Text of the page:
The FASB and IASB (the boards) met on July 19 to discuss their joint project on revenue recognition. They reached decisions on identifying separate performance obligations, performance obligations satisfied over time, and onerous performance obligations. They also discussed the accounting for licenses, but did not reach any decisions. The decisions reached are tentative and subject to change. This In brief article summarizes the boards' discussions.
The FASB and IASB (the “boards”) met on July 19 to discuss their joint project on revenue recognition. They reached decisions on identifying separate performance obligations, performance obligations satisfied over time, and onerous performance obligations. They also discussed the accounting for licenses, but did not reach any decisions. The decisions reached are tentative and subject to change. Other key issues still to be redeliberated include the "reasonably assured" constraint on recognition of variable consideration, collectibility, time value of money, contract combination and modification, disclosures, and transition.
Identifying separate performance obligations
A key step in the revenue recognition model is identifying the separate performance obligations in a contract. The boards agreed to clarify the principle for identifying separate performance obligations and refine the criteria for identifying when goods or services are distinct. An entity will account for a promised good or service (or a bundle of goods or services) as a separate performance obligation if it:
The boards also agreed to include indicators of when a good or service is not distinct to help with this assessment. The indicators include guidance to assist in determining whether a series of promised goods or services in the contract is a single performance obligation or a series of distinct performance obligations.
Performance obligations satisfied over time
The boards clarified the criteria to determine when a performance obligation is satisfied over time. The guidance was refined to better address service contracts. The indicators of when an asset has "no alternative use" and when the entity has a right to payment for performance to date were also refined.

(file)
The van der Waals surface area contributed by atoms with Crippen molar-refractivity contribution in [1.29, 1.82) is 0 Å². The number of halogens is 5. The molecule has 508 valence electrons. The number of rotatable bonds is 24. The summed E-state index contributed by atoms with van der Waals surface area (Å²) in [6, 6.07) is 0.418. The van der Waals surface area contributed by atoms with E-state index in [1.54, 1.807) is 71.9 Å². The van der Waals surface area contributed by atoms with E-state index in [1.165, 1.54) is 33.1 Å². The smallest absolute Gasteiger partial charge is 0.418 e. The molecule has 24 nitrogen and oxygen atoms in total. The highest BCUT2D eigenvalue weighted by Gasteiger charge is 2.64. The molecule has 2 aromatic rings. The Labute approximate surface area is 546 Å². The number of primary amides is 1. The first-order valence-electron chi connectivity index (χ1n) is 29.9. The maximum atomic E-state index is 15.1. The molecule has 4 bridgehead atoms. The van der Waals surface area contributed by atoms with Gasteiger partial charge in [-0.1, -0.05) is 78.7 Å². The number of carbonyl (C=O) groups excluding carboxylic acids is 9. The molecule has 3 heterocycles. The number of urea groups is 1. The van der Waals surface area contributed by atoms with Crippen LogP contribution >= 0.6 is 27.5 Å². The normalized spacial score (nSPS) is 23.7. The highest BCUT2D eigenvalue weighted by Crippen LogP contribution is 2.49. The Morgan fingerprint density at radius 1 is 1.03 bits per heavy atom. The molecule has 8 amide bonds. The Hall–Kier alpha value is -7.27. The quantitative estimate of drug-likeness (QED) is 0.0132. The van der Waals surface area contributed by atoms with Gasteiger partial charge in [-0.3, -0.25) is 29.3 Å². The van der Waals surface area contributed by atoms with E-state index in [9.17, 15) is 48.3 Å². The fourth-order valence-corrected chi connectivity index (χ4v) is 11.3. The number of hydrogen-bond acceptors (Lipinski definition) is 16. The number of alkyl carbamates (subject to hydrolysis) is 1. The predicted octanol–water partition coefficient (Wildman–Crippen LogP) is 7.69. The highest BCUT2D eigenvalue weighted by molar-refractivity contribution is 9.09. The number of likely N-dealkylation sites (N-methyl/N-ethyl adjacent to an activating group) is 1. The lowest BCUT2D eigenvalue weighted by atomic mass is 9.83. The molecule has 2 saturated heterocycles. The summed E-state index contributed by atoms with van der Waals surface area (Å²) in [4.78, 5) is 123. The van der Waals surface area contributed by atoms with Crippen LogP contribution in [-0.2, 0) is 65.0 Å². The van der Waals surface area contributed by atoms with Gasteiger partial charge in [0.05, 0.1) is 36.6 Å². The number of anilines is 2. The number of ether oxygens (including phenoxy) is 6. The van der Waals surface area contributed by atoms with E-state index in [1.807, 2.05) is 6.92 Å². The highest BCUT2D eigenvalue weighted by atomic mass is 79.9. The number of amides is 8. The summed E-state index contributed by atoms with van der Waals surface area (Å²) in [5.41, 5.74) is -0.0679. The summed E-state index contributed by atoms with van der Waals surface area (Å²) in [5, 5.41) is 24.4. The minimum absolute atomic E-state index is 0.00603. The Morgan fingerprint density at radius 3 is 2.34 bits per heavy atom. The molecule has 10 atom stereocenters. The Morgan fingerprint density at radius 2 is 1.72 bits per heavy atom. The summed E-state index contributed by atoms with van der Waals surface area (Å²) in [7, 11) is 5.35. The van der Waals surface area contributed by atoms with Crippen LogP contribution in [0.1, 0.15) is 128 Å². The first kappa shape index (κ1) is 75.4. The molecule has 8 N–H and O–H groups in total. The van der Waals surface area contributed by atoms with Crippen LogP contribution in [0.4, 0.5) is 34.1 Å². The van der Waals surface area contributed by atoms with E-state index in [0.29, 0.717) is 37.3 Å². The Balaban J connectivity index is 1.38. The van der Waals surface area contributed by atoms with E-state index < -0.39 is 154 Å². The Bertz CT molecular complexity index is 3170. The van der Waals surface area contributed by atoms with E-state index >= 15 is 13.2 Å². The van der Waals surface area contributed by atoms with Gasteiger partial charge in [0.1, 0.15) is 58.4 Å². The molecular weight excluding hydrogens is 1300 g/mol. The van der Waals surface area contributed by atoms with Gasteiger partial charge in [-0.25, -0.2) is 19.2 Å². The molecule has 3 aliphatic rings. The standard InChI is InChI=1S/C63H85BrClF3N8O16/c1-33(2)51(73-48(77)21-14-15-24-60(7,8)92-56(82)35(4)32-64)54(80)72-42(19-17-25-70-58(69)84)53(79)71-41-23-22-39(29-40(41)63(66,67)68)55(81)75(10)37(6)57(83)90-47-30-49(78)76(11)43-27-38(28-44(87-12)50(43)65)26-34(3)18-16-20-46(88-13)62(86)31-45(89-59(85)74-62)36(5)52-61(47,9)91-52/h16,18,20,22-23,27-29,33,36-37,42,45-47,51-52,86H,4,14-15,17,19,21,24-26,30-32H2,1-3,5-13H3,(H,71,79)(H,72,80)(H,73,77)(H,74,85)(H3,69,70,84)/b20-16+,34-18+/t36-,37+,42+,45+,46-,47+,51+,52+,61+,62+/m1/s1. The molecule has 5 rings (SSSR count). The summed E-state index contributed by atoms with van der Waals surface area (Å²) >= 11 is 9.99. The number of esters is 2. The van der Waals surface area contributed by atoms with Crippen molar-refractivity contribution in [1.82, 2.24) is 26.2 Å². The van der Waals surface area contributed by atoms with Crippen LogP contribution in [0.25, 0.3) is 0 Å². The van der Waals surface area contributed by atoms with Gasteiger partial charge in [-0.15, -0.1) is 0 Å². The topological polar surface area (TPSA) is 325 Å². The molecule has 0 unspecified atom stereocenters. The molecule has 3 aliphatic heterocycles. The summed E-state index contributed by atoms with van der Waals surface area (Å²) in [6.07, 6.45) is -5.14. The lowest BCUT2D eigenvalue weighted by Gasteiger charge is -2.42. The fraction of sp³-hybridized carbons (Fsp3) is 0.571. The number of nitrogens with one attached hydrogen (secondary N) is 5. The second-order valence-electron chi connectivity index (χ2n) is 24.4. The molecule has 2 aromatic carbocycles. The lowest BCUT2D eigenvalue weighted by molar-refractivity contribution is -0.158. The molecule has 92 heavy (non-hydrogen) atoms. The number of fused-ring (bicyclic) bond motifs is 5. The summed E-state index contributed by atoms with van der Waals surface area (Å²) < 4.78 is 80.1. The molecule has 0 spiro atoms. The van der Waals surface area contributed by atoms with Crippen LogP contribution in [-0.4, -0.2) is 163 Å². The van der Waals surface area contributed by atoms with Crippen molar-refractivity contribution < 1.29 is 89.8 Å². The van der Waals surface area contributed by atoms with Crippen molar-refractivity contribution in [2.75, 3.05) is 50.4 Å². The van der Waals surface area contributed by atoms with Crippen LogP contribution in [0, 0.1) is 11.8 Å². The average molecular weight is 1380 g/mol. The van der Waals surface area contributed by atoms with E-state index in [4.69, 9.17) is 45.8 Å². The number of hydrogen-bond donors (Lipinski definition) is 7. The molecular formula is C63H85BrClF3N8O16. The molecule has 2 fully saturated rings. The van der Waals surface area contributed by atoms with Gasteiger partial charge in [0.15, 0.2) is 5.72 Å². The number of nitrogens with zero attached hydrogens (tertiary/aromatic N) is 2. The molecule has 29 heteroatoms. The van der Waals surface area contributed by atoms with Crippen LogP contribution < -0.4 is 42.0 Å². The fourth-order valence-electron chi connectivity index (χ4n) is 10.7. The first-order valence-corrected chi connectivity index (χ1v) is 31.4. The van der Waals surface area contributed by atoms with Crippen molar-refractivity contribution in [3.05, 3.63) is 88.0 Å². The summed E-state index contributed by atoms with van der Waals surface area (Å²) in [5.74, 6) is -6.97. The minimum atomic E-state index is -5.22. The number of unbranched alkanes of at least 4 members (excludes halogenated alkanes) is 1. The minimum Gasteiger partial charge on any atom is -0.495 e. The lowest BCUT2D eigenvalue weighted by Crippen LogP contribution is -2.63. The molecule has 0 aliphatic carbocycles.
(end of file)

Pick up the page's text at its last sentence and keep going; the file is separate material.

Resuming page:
The boards agreed that an entity satisfies a performance obligation over time if:
(b) the entity's performance creates or enhances an asset that the customer controls as the asset is created or enhanced; or
(c) the entity's performance does not create an asset with an alternative use to the entity, the entity has a right to payment for performance completed to date, and it expects to fulfill the contract.
Accounting for licenses
The boards agreed that the implementation guidance on accounting for licenses should be enhanced, but did not make any decisions on this topic. We expect further discussion at a future meeting. The boards requested their staffs to conduct further analysis on applying the guidance to various types of licenses, including the pattern of revenue recognition (over time or at a point in time) for term-based licenses. The staffs were also asked to consider the effect of contractual restrictions on revenue recognition. It was unclear to the boards how the proposed guidance would apply in these situations.
Onerous performance obligations
The boards decided to remove the requirement to assess onerous performance obligations from the final standard. This decision was in response to concerns raised by constituents about the difficulties in applying the proposed guidance. The boards decided instead to retain current onerous loss guidance within U.S. GAAP and IFRS.
Convergence is expected for revenue recognition, as the same principles will be applied to similar transactions under both frameworks. Differences might continue to exist to the extent that the guidance requires reference to other standards before applying the guidance in the revenue standard.
The proposal will affect most entities that apply U.S. GAAP or IFRS. Entities that currently follow industry-specific guidance should expect the greatest impact.
We anticipate the final standard to have an effective date no earlier than 2015.
The boards' timeline indicates issuance of a final standard in the first half of 2013. The boards will continue to redeliberate over the next several months and perform targeted outreach on some of the more significant changes.
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